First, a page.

Stumbleupon has very cheap clicks for targeted traffic; we paid $0,10 for females of a certain age with an interest in literature. They also bounce a lot more (because they’re a casual user), but we got some committed users. You also have the ability to have your content go viral, which happened with us (to the tune of 14,000 free global stumbles, extra server requirements and Friday night chaos). I think it was because of our good design  and logo/icons that triggered the sharing.


3.content marketing
 Content marketing isn’t a secret, essentially what we’re looking to do is create great content in interesting formats that users will enjoy. Its what you should be doing online and not creating spammy, keyword stuffed content for search engines. If you read any of the exhaustive content on copyblogger, the kissmetrics blog or seomoz you’ll get the idea of the content you need to create (and you’ll get some good guides from the same destinations). Its relevant content that is useful for the target audience (and coincidentally search engines) When the user is thinking of converting they’ll think of your site because you are a knowledge leader in this area. We haven’t created this yet, (because its a lot of work) but watch this space.

What else have I left out that works? Let me know in the comments 

(this is a crosspost to a post that i wrote for Bandwidthblog)

Tuesday, May 29, 2012

Now Novel

Since i left DSTV/Naspers I have been focussing my efforts on developing Now Novel. Now Novel is a guide to writing a book; essentially a "Wordpress for novel writing". It's a step-by-step guide on how to write a book; with an overview of how to find your idea, hone your idea till you like it, and then develop the character, plot and setting around it. It also provides you with the motivation and structure to plough through the tough grind of getting your book written.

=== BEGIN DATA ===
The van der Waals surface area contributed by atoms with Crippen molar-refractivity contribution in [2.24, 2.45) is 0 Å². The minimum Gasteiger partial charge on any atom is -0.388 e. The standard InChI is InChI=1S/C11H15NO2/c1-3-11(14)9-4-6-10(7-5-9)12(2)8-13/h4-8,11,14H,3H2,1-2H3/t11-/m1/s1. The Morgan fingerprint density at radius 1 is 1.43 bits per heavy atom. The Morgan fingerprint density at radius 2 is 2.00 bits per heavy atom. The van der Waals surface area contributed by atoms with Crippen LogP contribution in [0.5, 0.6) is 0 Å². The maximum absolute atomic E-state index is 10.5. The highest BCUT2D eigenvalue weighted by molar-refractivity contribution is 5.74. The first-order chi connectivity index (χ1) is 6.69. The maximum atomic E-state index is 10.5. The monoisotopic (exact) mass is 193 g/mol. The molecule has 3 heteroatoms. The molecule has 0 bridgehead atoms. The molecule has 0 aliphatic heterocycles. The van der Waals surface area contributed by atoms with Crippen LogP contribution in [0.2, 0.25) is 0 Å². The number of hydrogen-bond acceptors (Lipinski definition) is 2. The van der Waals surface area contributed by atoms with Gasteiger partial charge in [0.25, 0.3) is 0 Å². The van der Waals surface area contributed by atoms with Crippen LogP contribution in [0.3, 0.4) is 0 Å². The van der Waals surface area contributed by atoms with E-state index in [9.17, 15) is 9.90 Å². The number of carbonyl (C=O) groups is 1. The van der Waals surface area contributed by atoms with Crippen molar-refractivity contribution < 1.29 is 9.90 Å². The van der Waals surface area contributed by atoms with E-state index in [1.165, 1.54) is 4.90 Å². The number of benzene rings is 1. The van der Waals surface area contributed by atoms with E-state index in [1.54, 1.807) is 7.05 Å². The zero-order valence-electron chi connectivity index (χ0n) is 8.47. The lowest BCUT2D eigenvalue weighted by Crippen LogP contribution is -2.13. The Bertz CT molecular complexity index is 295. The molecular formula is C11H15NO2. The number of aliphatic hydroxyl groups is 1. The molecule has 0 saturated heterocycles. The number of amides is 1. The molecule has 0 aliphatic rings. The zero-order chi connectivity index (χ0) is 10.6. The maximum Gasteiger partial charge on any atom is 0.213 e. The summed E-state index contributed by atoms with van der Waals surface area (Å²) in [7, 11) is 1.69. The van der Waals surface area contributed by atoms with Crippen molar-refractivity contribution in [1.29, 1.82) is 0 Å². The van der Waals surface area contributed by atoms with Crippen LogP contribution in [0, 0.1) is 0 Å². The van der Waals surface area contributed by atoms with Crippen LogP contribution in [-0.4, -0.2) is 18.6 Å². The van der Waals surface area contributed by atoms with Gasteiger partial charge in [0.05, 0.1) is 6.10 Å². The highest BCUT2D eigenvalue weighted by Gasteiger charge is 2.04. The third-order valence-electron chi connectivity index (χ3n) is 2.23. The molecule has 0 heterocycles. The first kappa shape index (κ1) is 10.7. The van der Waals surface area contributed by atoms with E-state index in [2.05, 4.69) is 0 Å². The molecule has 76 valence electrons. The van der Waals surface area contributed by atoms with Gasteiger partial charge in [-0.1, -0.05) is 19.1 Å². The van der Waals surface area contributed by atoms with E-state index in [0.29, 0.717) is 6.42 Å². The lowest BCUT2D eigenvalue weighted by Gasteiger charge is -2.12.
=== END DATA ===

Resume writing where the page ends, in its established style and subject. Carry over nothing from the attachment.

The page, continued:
The initial idea came from my sister who wrote a novel a few years back and had it published here and in the US. People kept on harassing her on how she did it and she created a pdf guide on how to write your novel. From this basis we've been creating a course that seems like it will be useful.

We've been following the lean startup methodology, to try and verify as many assumptions as possible before we build version 1 of the product. We're so lean in fact that in addition to my sister and i doing the product work, i have enlisted my wife to do the development (unfortunately my kids are still too small for customer service...)

We launch version 1 in June, watch this space for more updates

Wednesday, November 30, 2011

Big Brother Africa



Big Brother Africa is one of the larger “own productions” in the DStv product suite. It has a Facebook fan base of 650,000 people who are extremely committed about the show. Our brief was to add some interactivity through gaming to the show.

What we did was create a suite of Big Brother themed games (Bubble Popper, spot the difference, crossword, find word and quiz). We also created bespoke avatars and accessories that you could theme for the Big Brother experience.